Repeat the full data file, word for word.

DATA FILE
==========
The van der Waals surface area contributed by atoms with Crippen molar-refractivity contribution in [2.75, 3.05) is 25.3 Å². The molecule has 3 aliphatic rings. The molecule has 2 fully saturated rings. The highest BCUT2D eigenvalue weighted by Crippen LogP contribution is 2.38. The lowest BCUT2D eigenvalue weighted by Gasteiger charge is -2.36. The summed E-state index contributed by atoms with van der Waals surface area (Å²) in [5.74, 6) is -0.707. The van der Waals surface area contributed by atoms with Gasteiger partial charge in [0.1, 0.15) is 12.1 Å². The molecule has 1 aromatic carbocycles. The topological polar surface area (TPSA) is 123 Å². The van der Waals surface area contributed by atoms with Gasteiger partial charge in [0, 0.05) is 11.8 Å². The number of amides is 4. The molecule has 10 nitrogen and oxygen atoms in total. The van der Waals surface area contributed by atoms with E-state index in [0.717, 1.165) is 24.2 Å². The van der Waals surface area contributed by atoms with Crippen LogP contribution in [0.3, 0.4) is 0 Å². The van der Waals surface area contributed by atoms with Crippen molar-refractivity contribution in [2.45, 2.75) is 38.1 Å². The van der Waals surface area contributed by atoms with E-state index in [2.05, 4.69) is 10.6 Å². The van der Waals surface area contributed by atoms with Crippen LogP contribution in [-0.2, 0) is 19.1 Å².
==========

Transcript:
The van der Waals surface area contributed by atoms with Crippen molar-refractivity contribution in [2.75, 3.05) is 25.3 Å². The molecule has 3 aliphatic rings. The molecule has 2 fully saturated rings. The highest BCUT2D eigenvalue weighted by Crippen LogP contribution is 2.38. The lowest BCUT2D eigenvalue weighted by Gasteiger charge is -2.36. The summed E-state index contributed by atoms with van der Waals surface area (Å²) in [5.74, 6) is -0.707. The van der Waals surface area contributed by atoms with Gasteiger partial charge in [0.1, 0.15) is 12.1 Å². The molecule has 1 aromatic carbocycles. The topological polar surface area (TPSA) is 123 Å². The van der Waals surface area contributed by atoms with Gasteiger partial charge in [0, 0.05) is 11.8 Å². The number of amides is 4. The molecule has 10 nitrogen and oxygen atoms in total. The van der Waals surface area contributed by atoms with E-state index in [0.717, 1.165) is 24.2 Å². The van der Waals surface area contributed by atoms with Crippen LogP contribution in [0.3, 0.4) is 0 Å². The van der Waals surface area contributed by atoms with Crippen molar-refractivity contribution in [2.45, 2.75) is 38.1 Å². The van der Waals surface area contributed by atoms with E-state index in [2.05, 4.69) is 10.6 Å². The van der Waals surface area contributed by atoms with Crippen LogP contribution in [-0.2, 0) is 19.1 Å².